AN ALEXANDRIA woman says she was left feeling “humiliated and belittled” after being accused of dodging a train fare.

Victoria Robertson, 20 and her boyfriend William Patterson, 24, travelled to Glasgow Central last week for the first time since the initial lockdown last year.

Victoria described how she and William had entered Paisley Gilmour Street station through an un-barriered entrance, and were questioned about their journey by a ScotRail ticket examiner on the platform at their destination.

She told the Reporter: “We saw our train was in two minutes and ran to get on board.

"When we got off the train at Glasgow there was a massive queue of people wanting to get a ticket.

“We approached the man and told him we wanted a return, but he turned around and said to us, “you didn’t get on at Paisley Gilmour”.

She said the ScotRail staff member told them the entrances to the Paisley station had barriers, and then said he would get a manager and the couple would be issued with a fine.

Victoria, who has previous experience in customer service, added: “I kept asking what the fine was, but he wouldn’t tell me.

“Even if we didn’t live there, we could have been going to work, looking after family or anything.

“I walked away feeling like a criminal.

"I honestly felt horrible for the rest of the day. I felt so discriminated against.

“I knew what to say, but other people may not have had the confidence to defend themselves.

"If these are the rules, then put signs up to help everyone.”

A ScotRail spokesperson said: “ScotRail is absolutely clear; customers need to buy before they board.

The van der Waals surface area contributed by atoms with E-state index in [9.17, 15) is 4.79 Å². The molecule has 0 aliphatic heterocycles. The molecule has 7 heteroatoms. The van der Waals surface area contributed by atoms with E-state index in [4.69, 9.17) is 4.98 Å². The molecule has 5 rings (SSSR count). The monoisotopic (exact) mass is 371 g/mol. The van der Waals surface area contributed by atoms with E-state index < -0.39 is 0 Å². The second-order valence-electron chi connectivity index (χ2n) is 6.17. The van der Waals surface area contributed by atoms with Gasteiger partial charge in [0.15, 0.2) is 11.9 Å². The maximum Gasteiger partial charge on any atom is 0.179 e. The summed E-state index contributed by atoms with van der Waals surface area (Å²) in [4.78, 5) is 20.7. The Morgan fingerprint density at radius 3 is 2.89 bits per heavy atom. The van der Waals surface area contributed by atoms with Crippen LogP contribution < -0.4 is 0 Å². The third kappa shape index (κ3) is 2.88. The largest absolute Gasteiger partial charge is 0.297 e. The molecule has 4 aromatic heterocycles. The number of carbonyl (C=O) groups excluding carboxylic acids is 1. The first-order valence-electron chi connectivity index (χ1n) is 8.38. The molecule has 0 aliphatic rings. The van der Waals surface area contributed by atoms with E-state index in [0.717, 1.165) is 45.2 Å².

“We have been conducting a well publicised crackdown on customers attempting to travel without paying.

"More than 500 have been caught, with more than 10,000 tickets confiscated via spot checks by mobile teams.

“Stories about this have appeared on national radio and television channels, local radio and newspapers for the last three months.

“ScotRail operates more than 350 stations across Scotland and only 17 are equipped with ticket barriers, making it relatively easy for passengers to get on and off without paying for all or part of their journey.

“But CCTV cameras can prove where their journey began and then it’s an easy task to work out how much they owe.

"All of the passengers who have been caught so far have paid what they owe since the alternative is prosecution which, if successful, would leave them with a criminal record.

“Much of this was a result of on-train revenue duties being suspended during the pandemic.

"Fortunately these have now started again.”

The spokesperson added that Victoria could make an official complaint by contacting ScotRail’s customer relations team.